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Flag Fabrics & Sizes

Fabrics

American Flags come in a variety of materials including Polyester, Nylon and Cotton. Some flag fabrics aren't suitable for certain uses, climates or weather conditions. For example a flag designed for indoor use is not durable enough to be flown outside and will not last. Choosing a flag of the right material will assure it a longer lifespan with less wear and tear.

Listed below are features of some of the most popular fabrics used to make flags.

 

POLYESTER

SEWN / SPUN POLYESTER

Polyester is an economical material great for making light-weight flags that will fly in very little wind. The low price makes polyester flags perfect for temporary use, special occasions and events. Flags can be printed on regular polyester or Superknit. Superknit is more durable.

The Sewn/Spun Polyester flag is the most durable flag on the market! Its heavy weight resists high winds, while the open weave of the fabric reduces stress and wear. It also resists fading and fraying. Because of its weight, it takes more wind to fly, but it can be flown 24/7. The material resembles a coarse cotton.


NYLON COTTON

Nylon flags are the most popular flags on the market! They are economical and great for indoor or outdoor use. Nylon is strong and durable, close weave, colorfast and fast-drying. These flags have an attractive appearance and fly in light wind. They are available in a sewn or printed variety. Sewn flags are more durable.

Cotton is the traditional material used for flags. It is economical but not as durable as other fabrics. Cotton flags are available for indoor and outdoor use, and are great for ceremonies and other temporary uses.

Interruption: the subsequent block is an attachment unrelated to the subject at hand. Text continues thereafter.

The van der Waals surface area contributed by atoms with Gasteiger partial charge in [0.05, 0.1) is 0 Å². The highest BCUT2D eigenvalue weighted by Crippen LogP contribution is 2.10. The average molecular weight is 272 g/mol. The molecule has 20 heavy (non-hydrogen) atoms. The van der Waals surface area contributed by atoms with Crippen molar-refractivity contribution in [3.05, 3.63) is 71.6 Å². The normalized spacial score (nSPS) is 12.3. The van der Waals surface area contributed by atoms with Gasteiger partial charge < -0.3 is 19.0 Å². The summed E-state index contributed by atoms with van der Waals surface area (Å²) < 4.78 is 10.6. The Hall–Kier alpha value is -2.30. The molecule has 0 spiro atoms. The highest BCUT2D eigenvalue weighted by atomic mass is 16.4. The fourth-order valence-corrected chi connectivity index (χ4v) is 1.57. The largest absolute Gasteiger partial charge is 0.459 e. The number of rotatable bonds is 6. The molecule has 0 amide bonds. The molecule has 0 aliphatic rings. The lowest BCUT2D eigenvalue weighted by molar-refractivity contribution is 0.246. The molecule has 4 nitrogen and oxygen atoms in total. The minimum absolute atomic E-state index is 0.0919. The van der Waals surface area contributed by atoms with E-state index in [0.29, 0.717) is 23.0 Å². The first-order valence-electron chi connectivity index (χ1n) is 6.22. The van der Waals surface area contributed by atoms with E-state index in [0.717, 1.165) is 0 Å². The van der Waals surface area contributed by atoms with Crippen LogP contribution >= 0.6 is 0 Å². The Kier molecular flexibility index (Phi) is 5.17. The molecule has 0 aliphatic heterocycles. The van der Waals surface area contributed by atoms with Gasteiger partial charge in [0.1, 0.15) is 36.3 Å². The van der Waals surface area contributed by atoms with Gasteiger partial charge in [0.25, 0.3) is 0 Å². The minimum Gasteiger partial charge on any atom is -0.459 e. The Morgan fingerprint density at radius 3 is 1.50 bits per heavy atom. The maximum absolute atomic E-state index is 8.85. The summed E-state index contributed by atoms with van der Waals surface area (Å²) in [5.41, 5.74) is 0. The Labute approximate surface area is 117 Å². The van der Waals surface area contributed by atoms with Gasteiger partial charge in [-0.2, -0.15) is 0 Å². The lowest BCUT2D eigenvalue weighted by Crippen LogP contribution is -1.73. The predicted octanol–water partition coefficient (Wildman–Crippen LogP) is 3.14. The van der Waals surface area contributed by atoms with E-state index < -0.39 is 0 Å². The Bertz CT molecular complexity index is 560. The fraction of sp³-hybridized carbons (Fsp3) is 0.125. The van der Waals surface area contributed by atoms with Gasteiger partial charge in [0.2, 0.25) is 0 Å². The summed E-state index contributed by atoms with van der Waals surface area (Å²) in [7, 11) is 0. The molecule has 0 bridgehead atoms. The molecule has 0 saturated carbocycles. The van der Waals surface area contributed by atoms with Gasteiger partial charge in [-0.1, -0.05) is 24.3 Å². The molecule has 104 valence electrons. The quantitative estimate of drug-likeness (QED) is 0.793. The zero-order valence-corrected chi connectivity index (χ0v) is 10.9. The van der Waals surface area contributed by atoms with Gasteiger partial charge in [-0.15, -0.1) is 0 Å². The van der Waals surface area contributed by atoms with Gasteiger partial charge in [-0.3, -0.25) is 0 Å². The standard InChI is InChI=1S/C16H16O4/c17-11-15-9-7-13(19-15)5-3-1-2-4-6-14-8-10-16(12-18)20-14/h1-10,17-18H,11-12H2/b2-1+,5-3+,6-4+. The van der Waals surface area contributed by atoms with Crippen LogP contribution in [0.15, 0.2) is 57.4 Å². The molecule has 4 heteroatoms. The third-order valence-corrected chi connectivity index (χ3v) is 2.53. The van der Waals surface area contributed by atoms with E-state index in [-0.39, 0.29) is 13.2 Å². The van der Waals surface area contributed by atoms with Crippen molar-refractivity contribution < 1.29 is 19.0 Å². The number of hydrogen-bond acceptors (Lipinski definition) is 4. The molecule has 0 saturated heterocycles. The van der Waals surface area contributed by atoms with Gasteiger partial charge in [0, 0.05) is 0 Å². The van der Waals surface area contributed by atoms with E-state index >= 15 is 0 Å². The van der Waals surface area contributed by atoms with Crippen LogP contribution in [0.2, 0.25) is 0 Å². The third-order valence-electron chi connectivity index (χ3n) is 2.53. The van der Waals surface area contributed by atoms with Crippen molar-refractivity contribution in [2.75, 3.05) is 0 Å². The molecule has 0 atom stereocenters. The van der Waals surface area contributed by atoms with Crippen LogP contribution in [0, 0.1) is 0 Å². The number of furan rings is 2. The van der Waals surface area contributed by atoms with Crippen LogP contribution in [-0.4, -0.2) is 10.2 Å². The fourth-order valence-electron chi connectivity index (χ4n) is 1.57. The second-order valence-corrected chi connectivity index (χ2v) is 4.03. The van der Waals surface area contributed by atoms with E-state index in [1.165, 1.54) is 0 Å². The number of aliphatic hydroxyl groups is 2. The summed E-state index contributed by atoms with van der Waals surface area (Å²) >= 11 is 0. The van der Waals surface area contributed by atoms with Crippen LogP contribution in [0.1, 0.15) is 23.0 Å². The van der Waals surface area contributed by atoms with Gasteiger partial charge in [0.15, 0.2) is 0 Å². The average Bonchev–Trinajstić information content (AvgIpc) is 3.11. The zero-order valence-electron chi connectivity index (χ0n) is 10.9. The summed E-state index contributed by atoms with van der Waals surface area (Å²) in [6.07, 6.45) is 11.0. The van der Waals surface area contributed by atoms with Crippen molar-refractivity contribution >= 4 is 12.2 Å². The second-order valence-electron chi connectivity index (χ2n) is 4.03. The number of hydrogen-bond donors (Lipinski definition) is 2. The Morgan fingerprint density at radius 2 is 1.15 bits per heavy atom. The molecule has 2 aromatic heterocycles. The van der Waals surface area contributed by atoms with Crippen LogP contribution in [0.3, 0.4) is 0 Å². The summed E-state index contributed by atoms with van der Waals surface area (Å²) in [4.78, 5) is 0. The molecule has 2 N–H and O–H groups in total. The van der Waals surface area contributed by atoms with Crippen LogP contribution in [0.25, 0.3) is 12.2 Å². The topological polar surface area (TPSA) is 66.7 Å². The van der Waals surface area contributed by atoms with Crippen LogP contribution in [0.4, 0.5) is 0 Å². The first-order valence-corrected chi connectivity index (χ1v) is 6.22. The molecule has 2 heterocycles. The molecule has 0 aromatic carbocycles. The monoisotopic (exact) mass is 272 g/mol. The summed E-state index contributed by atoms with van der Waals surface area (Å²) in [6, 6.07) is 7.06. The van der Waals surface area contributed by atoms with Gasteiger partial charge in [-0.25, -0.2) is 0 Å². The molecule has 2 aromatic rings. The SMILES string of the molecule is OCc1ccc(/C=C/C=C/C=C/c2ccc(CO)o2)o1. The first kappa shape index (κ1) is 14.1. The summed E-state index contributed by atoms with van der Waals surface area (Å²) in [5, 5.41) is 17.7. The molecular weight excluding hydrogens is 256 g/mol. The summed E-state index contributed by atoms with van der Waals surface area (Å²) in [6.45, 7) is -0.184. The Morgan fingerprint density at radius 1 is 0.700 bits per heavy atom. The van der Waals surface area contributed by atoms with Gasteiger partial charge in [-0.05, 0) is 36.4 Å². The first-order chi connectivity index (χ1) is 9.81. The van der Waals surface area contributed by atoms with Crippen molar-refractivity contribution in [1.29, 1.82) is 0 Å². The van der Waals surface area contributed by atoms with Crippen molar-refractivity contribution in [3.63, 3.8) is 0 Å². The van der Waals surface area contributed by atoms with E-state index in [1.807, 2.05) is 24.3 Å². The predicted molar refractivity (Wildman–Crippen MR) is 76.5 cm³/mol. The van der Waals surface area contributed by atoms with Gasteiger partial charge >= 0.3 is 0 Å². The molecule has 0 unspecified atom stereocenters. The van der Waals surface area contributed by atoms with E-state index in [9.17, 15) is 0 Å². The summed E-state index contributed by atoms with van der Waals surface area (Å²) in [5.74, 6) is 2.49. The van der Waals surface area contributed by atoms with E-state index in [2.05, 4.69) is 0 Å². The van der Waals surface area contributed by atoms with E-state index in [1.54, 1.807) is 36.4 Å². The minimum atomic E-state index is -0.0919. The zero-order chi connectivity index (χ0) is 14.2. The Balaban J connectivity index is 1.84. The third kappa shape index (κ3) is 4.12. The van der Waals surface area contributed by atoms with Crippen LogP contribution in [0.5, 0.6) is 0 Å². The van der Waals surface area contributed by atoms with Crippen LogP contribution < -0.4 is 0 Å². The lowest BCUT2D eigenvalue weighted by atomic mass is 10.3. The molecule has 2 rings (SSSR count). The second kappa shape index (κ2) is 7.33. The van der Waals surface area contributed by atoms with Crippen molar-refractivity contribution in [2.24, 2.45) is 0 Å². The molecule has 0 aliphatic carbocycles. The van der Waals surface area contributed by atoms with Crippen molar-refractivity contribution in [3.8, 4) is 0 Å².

Sizes

Flags and flagpoles come in a variety of sizes. Poles specified for indoor flags, should only be used inside, and outdoor poles should only be used outside. The larger the flag, the taller a flagpole must be to accommodate it. Generally the length of the flag should be one third to one quarter the height of the flagpole.

You can use the Pythagorean Theorem (a² + b² = c²) to figure out the pole size for each flag. Once you find the value for c, multiply it by 3 and then by 4. This will give you an approximate range of pole sizes that can accommodate your flag.

 

Here is the formula for a 3ft x 5ft flag:


a = flag length
b = flag width
c = 1/3 to 1/4 pole height (unknown)

a² + b² = c²
3² + 5² = c²
9 + 25 = c²
34 = c²
√34 = √c²
c = 5.8…
c ≅ 6

6 x 3 = 18,
6 x 4 = 24

pole height ≅ 18ft to 24ft

∴ A 20ft or 25ft pole will hold a 3ft x 5ft flag.

If you don't want to do the math, please refer to the chart below.

 

Height of Flagpole Minimum Flag Size Maximum Flag Size
15 ft 2.5ft x 4ft 4ft x 6ft
20 ft 3ft x 5ft 5ft x 8ft
25 ft 3ft x 5ft 5ft x 8ft
30 ft 4ft x 6ft 6ft x 10ft
40 ft 5ft x 8ft 8ft x 12ft
50 ft 6ft x 10ft 10ft x 15ft
60 ft 8ft x 12ft 12ft x 18ft
70 ft 10ft x 15ft 15ft x 25ft
80 ft 10ft x 19ft 20ft x 30ft



When to Fly the Flag | Flag Fabrics & Sizes | Displaying the Flag with other Flags | Flying the Flag at Half-Staff | Caring for your Flag | Repair & Disposal of Flags | Folding the American Flag | The Flag and Patriotic Decorations | Carrying the Flag | The Pledge of Allegiance | The Star-Spangled Banner | American Flag History

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